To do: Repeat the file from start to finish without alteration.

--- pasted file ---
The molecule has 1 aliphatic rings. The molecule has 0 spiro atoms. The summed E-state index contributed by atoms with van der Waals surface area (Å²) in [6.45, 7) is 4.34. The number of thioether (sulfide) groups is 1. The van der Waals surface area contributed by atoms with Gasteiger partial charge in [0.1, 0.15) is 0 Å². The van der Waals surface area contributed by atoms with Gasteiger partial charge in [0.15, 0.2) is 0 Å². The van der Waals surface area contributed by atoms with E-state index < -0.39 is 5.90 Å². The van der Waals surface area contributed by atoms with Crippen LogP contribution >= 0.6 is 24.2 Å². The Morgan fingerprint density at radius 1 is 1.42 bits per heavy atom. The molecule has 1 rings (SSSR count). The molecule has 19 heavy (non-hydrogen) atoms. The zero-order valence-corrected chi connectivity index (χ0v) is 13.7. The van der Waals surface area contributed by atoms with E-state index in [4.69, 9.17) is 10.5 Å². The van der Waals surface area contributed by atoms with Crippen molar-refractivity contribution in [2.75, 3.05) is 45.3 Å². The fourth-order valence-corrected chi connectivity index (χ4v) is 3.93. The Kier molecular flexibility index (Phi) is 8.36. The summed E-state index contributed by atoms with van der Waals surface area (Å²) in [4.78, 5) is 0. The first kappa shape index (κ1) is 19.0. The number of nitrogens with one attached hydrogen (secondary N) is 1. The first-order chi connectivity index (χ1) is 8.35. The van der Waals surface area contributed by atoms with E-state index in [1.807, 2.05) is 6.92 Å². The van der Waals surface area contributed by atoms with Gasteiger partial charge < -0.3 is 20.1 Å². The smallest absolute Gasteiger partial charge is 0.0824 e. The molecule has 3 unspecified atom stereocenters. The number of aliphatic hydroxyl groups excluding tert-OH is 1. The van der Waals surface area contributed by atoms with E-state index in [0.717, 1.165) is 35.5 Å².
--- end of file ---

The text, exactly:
The molecule has 1 aliphatic rings. The molecule has 0 spiro atoms. The summed E-state index contributed by atoms with van der Waals surface area (Å²) in [6.45, 7) is 4.34. The number of thioether (sulfide) groups is 1. The van der Waals surface area contributed by atoms with Gasteiger partial charge in [0.1, 0.15) is 0 Å². The van der Waals surface area contributed by atoms with Gasteiger partial charge in [0.15, 0.2) is 0 Å². The van der Waals surface area contributed by atoms with E-state index < -0.39 is 5.90 Å². The van der Waals surface area contributed by atoms with Crippen LogP contribution >= 0.6 is 24.2 Å². The Morgan fingerprint density at radius 1 is 1.42 bits per heavy atom. The molecule has 1 rings (SSSR count). The molecule has 19 heavy (non-hydrogen) atoms. The zero-order valence-corrected chi connectivity index (χ0v) is 13.7. The van der Waals surface area contributed by atoms with E-state index in [4.69, 9.17) is 10.5 Å². The van der Waals surface area contributed by atoms with Crippen molar-refractivity contribution in [2.75, 3.05) is 45.3 Å². The fourth-order valence-corrected chi connectivity index (χ4v) is 3.93. The Kier molecular flexibility index (Phi) is 8.36. The summed E-state index contributed by atoms with van der Waals surface area (Å²) in [4.78, 5) is 0. The first kappa shape index (κ1) is 19.0. The number of nitrogens with one attached hydrogen (secondary N) is 1. The first-order chi connectivity index (χ1) is 8.35. The van der Waals surface area contributed by atoms with E-state index in [1.807, 2.05) is 6.92 Å². The van der Waals surface area contributed by atoms with Gasteiger partial charge < -0.3 is 20.1 Å². The smallest absolute Gasteiger partial charge is 0.0824 e. The molecule has 3 unspecified atom stereocenters. The number of aliphatic hydroxyl groups excluding tert-OH is 1. The van der Waals surface area contributed by atoms with E-state index in [0.717, 1.165) is 35.5 Å².